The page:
Exploding Carillion Myths – Some Nonsense We’ve Heard Recently

Over the past week or so, the Carillion failure has led to millions of words being written and spoken in the mainstream media. Much of it has been well-informed debate, even if political viewpoints inevitably get in the way sometimes of rational analysis. I’ve found Nils Pratley in the Guardian particularly good – not too partisan politically and very insightful.

However, we have seen some more dubious, ill-informed or just plain daft comments as well, from journalists, the public in “comments” below articles, and even at times politicians. So here are four of those myths, thoroughly busted.

  1. “The private sector should have no role in delivering public services”.

This tends to come from “comments” section although certain journalists and politicians have got pretty close to this viewpoint. But really? No role at all? So no pharmaceuticals or medical equipment to be used in the NHS? No taxi drivers taking disabled kids to work? No software from SAP, Microsoft or Google to be used in government? No fuel oil from BP in our fighter jets?

Clearly, such a broad-brush generalisation is ridiculous. There are very valid questions to be asked about where the private sector is best used, the extent, scope and range of outsourcing and private provision, but sweeping statements just don’t help the debate at all.


  1. “We couldn’t stop Carillion winning contracts after their profit warning / couldn’t take their financial situation into account”.

There is considerable scope under EU and UK procurement regulations to take the financial situation of bidders into account in procurement processes. There has to be some logic and reasonableness in what is done, but aspects such as the strength of the balance sheet can certainly be tested and can be enough to exclude a firm from bidding.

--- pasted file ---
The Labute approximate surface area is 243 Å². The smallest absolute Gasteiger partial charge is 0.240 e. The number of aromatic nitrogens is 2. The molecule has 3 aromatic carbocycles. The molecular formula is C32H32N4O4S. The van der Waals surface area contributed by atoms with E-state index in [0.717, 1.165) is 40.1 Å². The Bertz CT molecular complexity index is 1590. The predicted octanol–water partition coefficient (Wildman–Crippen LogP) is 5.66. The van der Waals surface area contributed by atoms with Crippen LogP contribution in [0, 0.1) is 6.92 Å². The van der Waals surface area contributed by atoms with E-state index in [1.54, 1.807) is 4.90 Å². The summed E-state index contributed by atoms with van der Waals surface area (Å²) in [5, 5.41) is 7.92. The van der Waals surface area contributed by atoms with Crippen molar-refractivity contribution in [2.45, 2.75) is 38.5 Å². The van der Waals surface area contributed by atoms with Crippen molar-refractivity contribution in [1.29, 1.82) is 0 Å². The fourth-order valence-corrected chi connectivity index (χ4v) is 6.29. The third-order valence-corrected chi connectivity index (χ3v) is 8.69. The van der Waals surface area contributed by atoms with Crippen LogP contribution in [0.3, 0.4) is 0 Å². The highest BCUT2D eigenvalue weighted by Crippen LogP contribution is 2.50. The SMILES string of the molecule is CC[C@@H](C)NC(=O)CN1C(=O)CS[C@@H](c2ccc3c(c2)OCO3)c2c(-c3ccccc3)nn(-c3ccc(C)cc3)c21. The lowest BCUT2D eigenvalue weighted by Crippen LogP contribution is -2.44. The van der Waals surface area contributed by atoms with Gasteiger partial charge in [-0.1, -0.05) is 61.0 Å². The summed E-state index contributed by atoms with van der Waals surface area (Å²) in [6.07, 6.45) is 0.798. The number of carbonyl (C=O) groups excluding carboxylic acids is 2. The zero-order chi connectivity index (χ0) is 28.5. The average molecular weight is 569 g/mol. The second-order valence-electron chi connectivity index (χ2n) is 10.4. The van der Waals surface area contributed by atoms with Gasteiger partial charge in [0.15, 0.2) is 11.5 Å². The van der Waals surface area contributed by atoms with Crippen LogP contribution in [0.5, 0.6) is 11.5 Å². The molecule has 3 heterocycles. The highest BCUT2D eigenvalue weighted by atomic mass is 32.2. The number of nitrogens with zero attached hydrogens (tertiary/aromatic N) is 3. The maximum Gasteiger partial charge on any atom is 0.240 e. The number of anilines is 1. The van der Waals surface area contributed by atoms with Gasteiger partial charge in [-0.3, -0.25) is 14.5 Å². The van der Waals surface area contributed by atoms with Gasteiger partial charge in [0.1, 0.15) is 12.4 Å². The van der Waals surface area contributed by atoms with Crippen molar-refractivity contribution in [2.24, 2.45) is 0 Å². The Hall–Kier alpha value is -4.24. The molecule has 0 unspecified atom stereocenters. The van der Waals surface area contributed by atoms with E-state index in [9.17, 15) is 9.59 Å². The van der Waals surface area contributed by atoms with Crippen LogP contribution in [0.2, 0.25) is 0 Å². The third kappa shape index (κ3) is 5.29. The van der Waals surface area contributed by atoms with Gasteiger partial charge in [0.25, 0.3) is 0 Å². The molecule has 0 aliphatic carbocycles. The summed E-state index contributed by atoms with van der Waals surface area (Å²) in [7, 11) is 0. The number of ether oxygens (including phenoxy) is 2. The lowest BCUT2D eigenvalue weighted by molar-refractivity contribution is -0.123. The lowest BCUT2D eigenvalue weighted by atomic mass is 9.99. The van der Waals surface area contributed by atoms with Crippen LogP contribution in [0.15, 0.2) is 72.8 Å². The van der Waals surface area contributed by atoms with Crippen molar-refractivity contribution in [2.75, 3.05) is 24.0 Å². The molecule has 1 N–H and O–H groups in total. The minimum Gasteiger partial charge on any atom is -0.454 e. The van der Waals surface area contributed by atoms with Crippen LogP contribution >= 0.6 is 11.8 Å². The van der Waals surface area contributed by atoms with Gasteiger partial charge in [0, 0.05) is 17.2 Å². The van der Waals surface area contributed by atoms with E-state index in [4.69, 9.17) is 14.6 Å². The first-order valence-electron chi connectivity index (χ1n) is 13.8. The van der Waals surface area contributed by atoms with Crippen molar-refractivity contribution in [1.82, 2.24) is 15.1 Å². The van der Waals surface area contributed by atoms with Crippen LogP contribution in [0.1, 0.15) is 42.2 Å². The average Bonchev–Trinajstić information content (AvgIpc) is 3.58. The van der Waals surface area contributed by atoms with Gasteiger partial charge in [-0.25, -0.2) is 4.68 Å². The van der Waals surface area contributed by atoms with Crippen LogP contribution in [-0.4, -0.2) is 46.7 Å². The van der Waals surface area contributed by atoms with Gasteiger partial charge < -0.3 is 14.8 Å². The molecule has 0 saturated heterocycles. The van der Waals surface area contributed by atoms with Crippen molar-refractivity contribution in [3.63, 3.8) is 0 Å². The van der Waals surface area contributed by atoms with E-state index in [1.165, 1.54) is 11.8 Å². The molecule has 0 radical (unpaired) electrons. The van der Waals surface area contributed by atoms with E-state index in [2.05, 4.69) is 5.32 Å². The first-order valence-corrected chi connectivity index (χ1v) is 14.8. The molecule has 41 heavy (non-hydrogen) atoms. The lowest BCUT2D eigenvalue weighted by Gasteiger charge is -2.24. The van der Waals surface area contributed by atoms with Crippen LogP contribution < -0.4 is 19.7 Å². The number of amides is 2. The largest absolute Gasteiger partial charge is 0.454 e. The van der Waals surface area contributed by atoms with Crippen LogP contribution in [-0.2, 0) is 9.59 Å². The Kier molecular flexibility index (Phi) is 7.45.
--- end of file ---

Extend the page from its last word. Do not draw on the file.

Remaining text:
It is somewhat trickier if the situation worsens during the bidding process – indeed, Carillion won a large contract literally days after the profit warning was issued. That contract was probably the result of a year or more of bidding process. The problem there is two-fold. Firstly, whether the buyer stated that the initial financial evaluation could be re-considered at a later stage during the process (I have seen that point covered in tender documents) and secondly what would happen next if Carillion had then been excluded. Would the process have to be re-run? But in any case, it is not “EU regulations” or “the law” that means firms in a dodgy position can’t be excluded.


  1. “We shouldn’t always choose the lowest bids in tendering processes”

We have seen a lot of this type of comment, suggesting that Carillion bid too low on certain contracts and this was a contributing factor to their failure.  Alistair Osborne, usually a very good business correspondent in the Times, said “routinely picking the lowest bidder is asking for trouble”. We would love to ask him what he suggests buyers should do? Pick the highest bid? The second lowest? Choose randomly? Give the work to whoever bribes me (or the Minister) most impressively, the way it works in many countries?  However, the fact is that anyway the lowest bid doesn’t always win government contracts, which takes us nicely onto the next point, a slight variant on this -


  1. “Government buyers should look at more than just price when awarding contracts”

We / they do. I struggle to think of a single public sector contract I have worked on (as civil servant,  bidder or adviser) that only looked at price/cost. There are virtually always other “evaluation criteria” that consider other factors around quality, service, innovation, management processes, etc.  Indeed, in many cases we might argue cost is not given a large enough weighting in the overall evaluation methodology. So, I’ve worked on contracts where the most expensive bidder won, where the lowest bidder also offered the best quality and scored highest on those non-cost factors, and times when there was a tricky trade off – slightly higher costs for slightly better product or less risky bidder.


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Voices (10)

  1. John Jones:

    I go back to a comment I made earlier in the week – Crown Commercial Service has, as “custodian” of the strategic supplier community to Government, has a duty of care both to itself and the wider government community ( and us as taxpayer’s) to understand better the financial and commercial exposure of its strategic suppliers – this includes formal D and B reports but also, informal discussions with Commercial Directors across. Government.

    An open internet search would /could have identified some cash flow issues being faced by Carillion on some of their high profile international contracts.